New Zealand water utility software specialist company Derceto has made a major sale to El Paso Water Utilities (EPWU), which is responsible for water supply to El Paso City in Texas, and parts of the surrounding county, including the large Fort Bliss military base.
“It’s a landmark deal, particularly in the southwest of the US,” says Derceto CEO Wayne Spittal. “This gives us a very good foothold into Texas, New Mexico and the Arizona areas.”
Water is a major issue in the southwest. EPWU supplies more than 800,000 users in the desert climate of El Paso, which requires balancing ground water from 150 wells with seasonal surface water from the nearby Rio Grande. Water flows through four water treatment plants, three wastewater treatment plants and one water reclamation plant.
“We’ve selected Derceto’s Aquadapt EMS software, based on a pilot study which indicated significant reductions in our annual energy bill are achievable,” says EPWU vice president of operations and technical services John Balliew. “Depending on drought conditions and other water supply issues beyond our control, we anticipate a rapid payback on our investment, and multi-million-dollar savings over a 10-year period.”
He describes Aquadapt as a strategic investment as EPWU works to achieve the optimum balance between water cost, quality, security of supply, and long-term environmental sustainability.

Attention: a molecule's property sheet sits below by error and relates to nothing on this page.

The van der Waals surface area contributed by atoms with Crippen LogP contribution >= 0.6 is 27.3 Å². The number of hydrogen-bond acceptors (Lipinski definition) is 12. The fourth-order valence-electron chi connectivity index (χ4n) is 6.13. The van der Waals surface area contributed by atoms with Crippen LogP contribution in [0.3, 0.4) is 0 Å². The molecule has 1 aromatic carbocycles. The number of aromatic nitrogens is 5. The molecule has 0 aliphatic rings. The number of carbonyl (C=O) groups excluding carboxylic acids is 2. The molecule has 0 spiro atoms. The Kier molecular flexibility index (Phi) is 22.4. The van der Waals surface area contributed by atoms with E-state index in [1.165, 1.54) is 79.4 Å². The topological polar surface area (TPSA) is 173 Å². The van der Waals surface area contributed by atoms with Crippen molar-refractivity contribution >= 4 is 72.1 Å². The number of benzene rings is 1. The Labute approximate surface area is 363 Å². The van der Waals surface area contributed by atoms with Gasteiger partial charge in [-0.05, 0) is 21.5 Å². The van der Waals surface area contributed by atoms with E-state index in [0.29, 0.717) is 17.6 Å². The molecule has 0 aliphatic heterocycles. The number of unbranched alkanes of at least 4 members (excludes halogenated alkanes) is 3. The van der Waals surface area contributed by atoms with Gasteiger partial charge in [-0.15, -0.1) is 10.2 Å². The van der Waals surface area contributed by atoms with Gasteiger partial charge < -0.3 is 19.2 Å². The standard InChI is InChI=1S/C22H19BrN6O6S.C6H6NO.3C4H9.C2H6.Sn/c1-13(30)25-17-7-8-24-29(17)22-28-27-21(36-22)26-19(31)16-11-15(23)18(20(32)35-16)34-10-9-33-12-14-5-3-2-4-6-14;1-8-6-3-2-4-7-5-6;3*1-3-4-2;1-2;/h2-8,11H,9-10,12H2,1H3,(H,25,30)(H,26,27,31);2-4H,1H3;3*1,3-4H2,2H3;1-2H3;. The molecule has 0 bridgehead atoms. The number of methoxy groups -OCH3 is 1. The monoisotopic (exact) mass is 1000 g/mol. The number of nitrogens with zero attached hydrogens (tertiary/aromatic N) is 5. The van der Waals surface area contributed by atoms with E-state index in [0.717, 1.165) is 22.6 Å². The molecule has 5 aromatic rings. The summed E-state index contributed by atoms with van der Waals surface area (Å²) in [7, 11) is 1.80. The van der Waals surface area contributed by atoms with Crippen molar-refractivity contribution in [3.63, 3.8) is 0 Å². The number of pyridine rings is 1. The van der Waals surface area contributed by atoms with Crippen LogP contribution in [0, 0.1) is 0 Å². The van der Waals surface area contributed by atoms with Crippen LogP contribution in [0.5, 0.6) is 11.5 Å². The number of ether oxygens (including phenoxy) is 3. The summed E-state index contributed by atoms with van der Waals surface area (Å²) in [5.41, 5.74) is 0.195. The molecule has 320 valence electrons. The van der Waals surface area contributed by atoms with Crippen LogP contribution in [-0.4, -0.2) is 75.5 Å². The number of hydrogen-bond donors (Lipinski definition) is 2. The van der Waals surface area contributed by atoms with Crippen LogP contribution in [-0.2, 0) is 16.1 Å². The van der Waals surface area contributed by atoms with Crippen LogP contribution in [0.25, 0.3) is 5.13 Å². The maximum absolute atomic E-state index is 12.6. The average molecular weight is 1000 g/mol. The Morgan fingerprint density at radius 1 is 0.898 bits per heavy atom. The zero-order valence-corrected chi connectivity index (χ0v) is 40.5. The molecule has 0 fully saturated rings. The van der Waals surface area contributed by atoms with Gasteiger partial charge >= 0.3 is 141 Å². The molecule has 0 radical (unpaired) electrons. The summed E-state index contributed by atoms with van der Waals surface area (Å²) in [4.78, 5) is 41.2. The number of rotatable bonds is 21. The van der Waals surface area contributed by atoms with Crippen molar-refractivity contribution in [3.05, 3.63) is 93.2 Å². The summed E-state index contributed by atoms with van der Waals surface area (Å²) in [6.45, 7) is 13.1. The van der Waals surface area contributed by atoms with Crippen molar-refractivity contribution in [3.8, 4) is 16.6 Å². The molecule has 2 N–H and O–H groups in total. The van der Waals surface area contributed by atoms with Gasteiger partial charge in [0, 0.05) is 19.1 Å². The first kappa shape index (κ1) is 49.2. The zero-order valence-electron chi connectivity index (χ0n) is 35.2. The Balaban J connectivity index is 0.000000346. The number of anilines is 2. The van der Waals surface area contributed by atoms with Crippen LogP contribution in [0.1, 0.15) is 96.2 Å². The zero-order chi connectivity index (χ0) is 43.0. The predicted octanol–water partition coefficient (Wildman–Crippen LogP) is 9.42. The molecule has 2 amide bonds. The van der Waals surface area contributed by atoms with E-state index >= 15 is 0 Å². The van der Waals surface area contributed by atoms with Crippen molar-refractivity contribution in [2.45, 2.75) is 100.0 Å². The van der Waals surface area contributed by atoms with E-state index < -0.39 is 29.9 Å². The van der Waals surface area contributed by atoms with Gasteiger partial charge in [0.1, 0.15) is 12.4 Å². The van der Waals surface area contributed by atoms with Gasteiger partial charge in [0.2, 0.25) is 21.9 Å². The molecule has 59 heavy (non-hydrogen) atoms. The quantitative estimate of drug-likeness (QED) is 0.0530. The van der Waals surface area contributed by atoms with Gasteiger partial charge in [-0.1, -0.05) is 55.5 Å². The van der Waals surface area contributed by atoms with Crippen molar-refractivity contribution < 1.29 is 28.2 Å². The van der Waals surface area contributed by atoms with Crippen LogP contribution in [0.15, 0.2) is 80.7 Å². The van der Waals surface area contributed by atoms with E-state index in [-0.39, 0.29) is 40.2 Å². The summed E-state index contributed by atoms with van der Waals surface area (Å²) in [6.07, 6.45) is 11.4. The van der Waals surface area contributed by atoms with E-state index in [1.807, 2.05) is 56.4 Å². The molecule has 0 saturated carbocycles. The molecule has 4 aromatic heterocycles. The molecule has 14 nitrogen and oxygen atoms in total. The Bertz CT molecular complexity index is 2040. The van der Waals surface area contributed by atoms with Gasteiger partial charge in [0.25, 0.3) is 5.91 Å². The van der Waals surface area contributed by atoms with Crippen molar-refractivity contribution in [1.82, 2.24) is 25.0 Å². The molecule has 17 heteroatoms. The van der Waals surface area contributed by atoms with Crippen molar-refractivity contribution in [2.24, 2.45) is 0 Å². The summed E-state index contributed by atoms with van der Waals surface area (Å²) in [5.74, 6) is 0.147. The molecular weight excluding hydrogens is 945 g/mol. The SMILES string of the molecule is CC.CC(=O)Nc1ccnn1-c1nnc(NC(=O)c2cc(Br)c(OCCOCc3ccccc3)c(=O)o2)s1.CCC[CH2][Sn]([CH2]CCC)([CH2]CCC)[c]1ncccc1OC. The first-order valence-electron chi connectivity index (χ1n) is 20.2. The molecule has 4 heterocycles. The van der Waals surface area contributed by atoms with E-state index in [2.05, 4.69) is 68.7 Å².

Balliew was recently named engineer of the year by the Texas Society of Professional Engineers.
Derceto was spun off from the Beca Group in 2005 on the back of some software development and third-party investment.
“We had a number of business ideas, such as optimising breweries, but Aquadapt was the best of them,” says Spittal. “El Paso is our 20th project worldwide.”
Derceto has business in New Zealand, Australia, Canada, South Korea, the UK and the US.
It has a range of channel partners, who specialist in high-quality engineering, through the El Paso deal was done directly.
“We had approached the US market back in 2002 with a structured approach,” Spittal says. “We narrowed down 50,000 water utilities to 250 of interest.
“We began talking to El Paso in 2006 and closed the contract last year.”
He describes it as a “seven figure deal”.
The software was developed on a Delphi platform but now offers some .NET plug-ins for some applications. “A lot of engineering expertise was required.”
The software integrates with existing management systems to help utilities make operating decisions that reduce energy consumption. Spittal says it typically delivers energy savings of 10-20% as well as significant gains in water use, operational efficiency and water quality.
The first (then Beca) project was done for the Greater Wellington Regional Council.
“No one had every done it before,” Spittal says. “We’re still the only real working solution in the market internationally. It’s a testimony to the quality of New Zealand engineers.”
He says El Paso is leading the industry in the use of technology to maximise both efficiency and sustainability of water consumption and distribution in the most challenging desert climate.